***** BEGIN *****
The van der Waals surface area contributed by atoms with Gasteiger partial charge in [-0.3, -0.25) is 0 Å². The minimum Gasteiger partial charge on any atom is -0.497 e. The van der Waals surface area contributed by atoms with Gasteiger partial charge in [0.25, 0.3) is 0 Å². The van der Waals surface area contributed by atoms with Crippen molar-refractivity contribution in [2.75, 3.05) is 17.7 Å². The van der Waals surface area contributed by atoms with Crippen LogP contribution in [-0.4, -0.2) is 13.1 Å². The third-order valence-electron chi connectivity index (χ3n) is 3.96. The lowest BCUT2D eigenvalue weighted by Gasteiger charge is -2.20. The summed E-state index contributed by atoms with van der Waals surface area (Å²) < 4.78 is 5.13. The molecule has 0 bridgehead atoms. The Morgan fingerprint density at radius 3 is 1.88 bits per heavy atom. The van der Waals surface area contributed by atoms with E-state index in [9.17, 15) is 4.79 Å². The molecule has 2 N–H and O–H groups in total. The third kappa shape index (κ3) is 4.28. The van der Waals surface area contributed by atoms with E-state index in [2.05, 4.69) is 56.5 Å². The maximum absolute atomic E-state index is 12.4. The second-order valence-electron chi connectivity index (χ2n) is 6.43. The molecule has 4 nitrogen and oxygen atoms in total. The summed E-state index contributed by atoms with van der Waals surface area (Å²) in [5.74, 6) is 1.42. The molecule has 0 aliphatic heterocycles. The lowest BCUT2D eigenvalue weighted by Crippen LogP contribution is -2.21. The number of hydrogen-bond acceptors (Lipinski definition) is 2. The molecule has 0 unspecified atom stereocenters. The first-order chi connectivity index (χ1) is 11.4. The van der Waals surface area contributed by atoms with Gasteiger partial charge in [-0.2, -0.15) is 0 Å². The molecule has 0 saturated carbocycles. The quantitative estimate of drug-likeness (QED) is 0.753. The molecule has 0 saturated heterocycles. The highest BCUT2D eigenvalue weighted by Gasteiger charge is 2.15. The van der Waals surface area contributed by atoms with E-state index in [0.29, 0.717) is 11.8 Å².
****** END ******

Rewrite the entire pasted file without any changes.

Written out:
The van der Waals surface area contributed by atoms with Gasteiger partial charge in [-0.3, -0.25) is 0 Å². The minimum Gasteiger partial charge on any atom is -0.497 e. The van der Waals surface area contributed by atoms with Gasteiger partial charge in [0.25, 0.3) is 0 Å². The van der Waals surface area contributed by atoms with Crippen molar-refractivity contribution in [2.75, 3.05) is 17.7 Å². The van der Waals surface area contributed by atoms with Crippen LogP contribution in [-0.4, -0.2) is 13.1 Å². The third-order valence-electron chi connectivity index (χ3n) is 3.96. The lowest BCUT2D eigenvalue weighted by Gasteiger charge is -2.20. The summed E-state index contributed by atoms with van der Waals surface area (Å²) < 4.78 is 5.13. The molecule has 0 bridgehead atoms. The Morgan fingerprint density at radius 3 is 1.88 bits per heavy atom. The van der Waals surface area contributed by atoms with E-state index in [9.17, 15) is 4.79 Å². The molecule has 2 N–H and O–H groups in total. The third kappa shape index (κ3) is 4.28. The van der Waals surface area contributed by atoms with E-state index in [2.05, 4.69) is 56.5 Å². The maximum absolute atomic E-state index is 12.4. The second-order valence-electron chi connectivity index (χ2n) is 6.43. The molecule has 4 nitrogen and oxygen atoms in total. The summed E-state index contributed by atoms with van der Waals surface area (Å²) in [5.74, 6) is 1.42. The molecule has 0 aliphatic heterocycles. The lowest BCUT2D eigenvalue weighted by Crippen LogP contribution is -2.21. The number of hydrogen-bond acceptors (Lipinski definition) is 2. The molecule has 0 unspecified atom stereocenters. The first-order chi connectivity index (χ1) is 11.4. The van der Waals surface area contributed by atoms with Gasteiger partial charge in [-0.2, -0.15) is 0 Å². The molecule has 0 saturated carbocycles. The quantitative estimate of drug-likeness (QED) is 0.753. The molecule has 0 saturated heterocycles. The highest BCUT2D eigenvalue weighted by Gasteiger charge is 2.15. The van der Waals surface area contributed by atoms with E-state index in [0.29, 0.717) is 11.8 Å².